Intro to Pulled Pork – Part 3 – Equip Yourself

Step 3 to my pulled pork process deals with Equipment.

1. Brine
2. Rubs
3. Hardware
4. Smoke and Smoker
5. Sauce
6. The last hours to heavenly goodness

Part 3 – Equip Yourself

Take a minute to inventory your equipment.  Obviously you will do this before you start brining or rubbing the pork, but this brief pre-fire minute gives us a moment to review equipment strategies.

First is the smoker itself.  If you own a smoker, you’re set of course.  But if you don’t have one, then you have tons of options.  You can go the cost effective method or you can spend as much money as you like.  How and what the smoker burns varies as well.  Four great smoker options:

1.  Make a UDS (Ugly Drum Smoker)
These smokers are made from 55 gallon drums. They are great for a smoker on a budget. The steel frame provides heat capacity and durability needed from a good smoker. Check out The Smoke Ring Forum for UDS picture and build ideas. You can get away for under $100. It is possible if you build it yourself.

2.  Buy a simple smoker
Simplicity is great with smoking BBQ.  But there is usually a cost for simplicity.  That cost can be financial or in your finished product.  Some small smokers you find at Home Depot or Academy are junk.  Be ware of thin metal and flimsy doors and hardware.  They will not retain heat and will become rust buckets before you can say “Memphis Dry Rub.”  Go for a good entry model like a Charbroil Deluxe ($185), Masterbuilt Gas or Electric ($189), Bradley Pellet Smoker ($235), or a Weber Smokey Mountain ($399 for the 22 1/2″)

3.  Buy an Intermediate Smoker
These smokers will require more work and attention, but the product is worth it.  My smoker is a Brinkman Smoke King Deluxe offset.  I restored and modded this smoker a while back and it has provided great ‘Que.  Bigger offset smokers and pits from Lang, Bradley, New Braunfels and others are an investment.  Do your research.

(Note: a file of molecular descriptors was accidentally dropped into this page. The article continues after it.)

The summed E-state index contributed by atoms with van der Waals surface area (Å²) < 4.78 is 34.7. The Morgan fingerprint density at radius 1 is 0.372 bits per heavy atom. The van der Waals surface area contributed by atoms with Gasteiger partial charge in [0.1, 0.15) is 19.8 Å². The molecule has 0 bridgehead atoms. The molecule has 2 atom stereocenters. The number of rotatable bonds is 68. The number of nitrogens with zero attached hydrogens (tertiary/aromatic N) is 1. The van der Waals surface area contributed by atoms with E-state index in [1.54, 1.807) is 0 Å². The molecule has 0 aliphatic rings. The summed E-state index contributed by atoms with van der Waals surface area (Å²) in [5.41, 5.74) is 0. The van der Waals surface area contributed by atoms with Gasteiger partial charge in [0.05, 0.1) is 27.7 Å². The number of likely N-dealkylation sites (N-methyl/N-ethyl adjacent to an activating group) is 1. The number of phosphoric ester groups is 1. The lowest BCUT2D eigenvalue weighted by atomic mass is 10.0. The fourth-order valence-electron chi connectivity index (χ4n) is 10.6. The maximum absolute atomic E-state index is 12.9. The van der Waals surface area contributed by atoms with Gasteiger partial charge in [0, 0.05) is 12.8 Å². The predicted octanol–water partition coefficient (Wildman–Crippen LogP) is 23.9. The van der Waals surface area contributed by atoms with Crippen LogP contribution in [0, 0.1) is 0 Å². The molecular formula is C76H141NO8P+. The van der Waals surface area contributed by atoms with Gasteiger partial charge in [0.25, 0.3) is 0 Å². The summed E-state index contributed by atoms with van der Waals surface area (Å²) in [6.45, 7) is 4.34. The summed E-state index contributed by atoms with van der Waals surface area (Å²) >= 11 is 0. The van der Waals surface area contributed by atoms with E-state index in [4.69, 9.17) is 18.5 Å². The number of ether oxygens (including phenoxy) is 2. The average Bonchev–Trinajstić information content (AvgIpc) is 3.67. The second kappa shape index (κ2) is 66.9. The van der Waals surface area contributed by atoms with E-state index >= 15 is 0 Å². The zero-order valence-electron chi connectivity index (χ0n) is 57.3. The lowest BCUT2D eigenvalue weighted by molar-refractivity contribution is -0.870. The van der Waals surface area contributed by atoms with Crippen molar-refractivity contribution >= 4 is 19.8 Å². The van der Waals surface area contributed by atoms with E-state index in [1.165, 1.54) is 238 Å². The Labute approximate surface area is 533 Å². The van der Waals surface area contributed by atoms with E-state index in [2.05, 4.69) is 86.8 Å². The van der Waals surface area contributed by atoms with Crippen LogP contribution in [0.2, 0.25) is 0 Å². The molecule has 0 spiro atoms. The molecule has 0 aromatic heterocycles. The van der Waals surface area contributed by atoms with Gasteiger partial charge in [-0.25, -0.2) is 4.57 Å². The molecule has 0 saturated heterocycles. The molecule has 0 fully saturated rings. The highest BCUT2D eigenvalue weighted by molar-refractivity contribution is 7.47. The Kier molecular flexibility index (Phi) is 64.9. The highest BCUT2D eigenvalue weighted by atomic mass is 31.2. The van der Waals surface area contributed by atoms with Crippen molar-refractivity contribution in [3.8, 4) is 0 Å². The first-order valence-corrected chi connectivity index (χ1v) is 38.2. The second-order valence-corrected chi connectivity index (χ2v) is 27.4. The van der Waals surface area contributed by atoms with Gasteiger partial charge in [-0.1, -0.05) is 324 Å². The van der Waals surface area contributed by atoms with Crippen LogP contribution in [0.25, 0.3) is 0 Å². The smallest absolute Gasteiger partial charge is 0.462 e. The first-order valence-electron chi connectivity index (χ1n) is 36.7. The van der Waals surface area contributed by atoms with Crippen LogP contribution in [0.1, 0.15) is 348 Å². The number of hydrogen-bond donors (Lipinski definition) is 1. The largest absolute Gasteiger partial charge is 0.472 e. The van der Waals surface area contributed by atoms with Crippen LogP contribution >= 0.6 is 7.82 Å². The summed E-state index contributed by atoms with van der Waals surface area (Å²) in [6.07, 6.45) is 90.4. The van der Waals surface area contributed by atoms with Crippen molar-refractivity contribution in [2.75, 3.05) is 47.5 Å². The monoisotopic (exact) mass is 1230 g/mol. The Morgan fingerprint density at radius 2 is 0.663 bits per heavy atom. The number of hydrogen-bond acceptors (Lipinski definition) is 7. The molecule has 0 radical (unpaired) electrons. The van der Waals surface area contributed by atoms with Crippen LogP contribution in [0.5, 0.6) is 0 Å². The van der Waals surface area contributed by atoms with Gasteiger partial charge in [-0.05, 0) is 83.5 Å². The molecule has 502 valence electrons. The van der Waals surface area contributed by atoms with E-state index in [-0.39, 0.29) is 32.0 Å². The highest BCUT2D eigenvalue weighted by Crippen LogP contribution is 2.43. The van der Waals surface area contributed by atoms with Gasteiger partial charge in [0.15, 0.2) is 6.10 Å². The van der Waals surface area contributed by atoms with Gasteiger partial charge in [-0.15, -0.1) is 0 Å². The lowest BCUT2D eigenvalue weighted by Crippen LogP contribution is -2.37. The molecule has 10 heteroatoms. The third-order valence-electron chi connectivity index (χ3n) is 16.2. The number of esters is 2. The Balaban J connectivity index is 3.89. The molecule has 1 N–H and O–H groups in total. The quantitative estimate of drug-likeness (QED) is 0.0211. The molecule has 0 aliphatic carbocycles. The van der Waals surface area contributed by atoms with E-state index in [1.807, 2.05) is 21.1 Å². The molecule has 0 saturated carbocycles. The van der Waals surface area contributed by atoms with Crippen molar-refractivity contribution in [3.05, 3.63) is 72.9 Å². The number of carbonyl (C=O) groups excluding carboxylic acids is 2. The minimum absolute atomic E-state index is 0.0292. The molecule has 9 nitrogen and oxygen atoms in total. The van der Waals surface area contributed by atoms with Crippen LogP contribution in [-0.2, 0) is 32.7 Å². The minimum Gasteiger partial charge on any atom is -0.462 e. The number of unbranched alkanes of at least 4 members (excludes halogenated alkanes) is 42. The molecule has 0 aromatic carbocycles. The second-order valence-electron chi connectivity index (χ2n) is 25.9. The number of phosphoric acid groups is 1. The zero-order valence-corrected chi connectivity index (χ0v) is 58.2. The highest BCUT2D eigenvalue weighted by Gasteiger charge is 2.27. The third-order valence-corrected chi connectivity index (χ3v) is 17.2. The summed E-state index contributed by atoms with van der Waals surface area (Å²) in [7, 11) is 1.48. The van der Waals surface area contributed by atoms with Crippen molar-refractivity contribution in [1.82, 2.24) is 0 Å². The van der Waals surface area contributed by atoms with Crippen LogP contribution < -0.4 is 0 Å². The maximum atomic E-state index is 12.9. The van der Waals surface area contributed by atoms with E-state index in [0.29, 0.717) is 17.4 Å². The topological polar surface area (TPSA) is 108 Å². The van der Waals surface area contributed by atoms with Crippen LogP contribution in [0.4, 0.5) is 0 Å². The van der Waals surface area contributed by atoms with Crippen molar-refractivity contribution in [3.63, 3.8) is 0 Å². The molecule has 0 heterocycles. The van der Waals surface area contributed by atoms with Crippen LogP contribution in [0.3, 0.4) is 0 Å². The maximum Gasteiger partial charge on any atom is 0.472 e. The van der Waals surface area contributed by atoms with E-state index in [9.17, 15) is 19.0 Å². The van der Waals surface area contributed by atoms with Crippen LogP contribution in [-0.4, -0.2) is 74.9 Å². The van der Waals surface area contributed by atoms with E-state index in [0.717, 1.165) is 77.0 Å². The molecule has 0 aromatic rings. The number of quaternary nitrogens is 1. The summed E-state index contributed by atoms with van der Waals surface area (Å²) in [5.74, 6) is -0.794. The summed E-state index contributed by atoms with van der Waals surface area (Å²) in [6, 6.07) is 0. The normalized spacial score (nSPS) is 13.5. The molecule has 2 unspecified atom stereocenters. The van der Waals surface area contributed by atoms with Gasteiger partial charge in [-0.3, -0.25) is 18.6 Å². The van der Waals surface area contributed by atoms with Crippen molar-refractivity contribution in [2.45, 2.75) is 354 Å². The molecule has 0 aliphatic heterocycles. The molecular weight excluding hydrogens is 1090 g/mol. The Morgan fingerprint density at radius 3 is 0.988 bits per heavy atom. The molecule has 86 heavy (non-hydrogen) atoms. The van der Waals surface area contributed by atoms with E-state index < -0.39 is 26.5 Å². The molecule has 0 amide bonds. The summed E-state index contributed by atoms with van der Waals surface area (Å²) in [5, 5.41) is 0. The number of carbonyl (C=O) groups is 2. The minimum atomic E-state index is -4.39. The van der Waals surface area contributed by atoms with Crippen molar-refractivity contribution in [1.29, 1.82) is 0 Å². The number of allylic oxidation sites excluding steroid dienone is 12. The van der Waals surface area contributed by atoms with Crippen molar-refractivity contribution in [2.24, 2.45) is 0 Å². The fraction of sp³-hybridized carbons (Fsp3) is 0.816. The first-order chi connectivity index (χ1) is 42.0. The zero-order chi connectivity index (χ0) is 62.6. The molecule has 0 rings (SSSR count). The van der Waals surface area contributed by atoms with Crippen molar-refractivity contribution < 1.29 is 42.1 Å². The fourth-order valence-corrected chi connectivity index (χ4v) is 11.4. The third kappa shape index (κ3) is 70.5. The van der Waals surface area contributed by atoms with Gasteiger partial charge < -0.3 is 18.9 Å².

4.  Go Ceramic
Ceramic smokers like the Big Green Egg and Kamado are ceramic kiln like grills/smokers priced at the high-end of personal smokers.  The ceramic vessel maintains temperatures as low as 200 degrees for effortless smoking.

My BBQ Hardware

What other hardware do you need?  You need to be concerned about temperature when smoking BBQ.  There are two temperatures to watch are the temperature of the pork and of the smoker.  For my meat, I use the Redi Check brand of wireless thermometers.  They allow instant temp data with the convenience of wireless technology.  I also keep a simple pocket thermometer for spot checking temps.  The temperature of your smoker is extremely crucial to successful BBQ.  I recently replaced the thermometer that came with my smoker.  Most are not as accurate as you would need.  Competitors on the BBQ circuit swear by Tel-Tru Thermometers.  I found them on special from time to time at KCK.

My Tel-Tru Upgrade

My next purchases in regards to thermometers will be a Thermapen and IR Gun from ThermoWorks.  They also make a great Dual Thermocouple Thermometer with two probes, one for meat and one for the smokers air temp.  These are the nicest products you can buy and are a must for the serious BBQ enthusiast.

Finally buy some BBQ gloves.  I like the gloves from Steven Raichlen.  The are great for handling meat, they are insulated and easy to clean.  Gloves are perfect for shredding your pork too.  Other popular tools are Bear Paws for shredding, Charcoal Chimney to get fires going, and a tool set for handling your ‘Que.  Check them out as they can make life easier.

Now that you are equipped and the pork is ready, let’s smoke!

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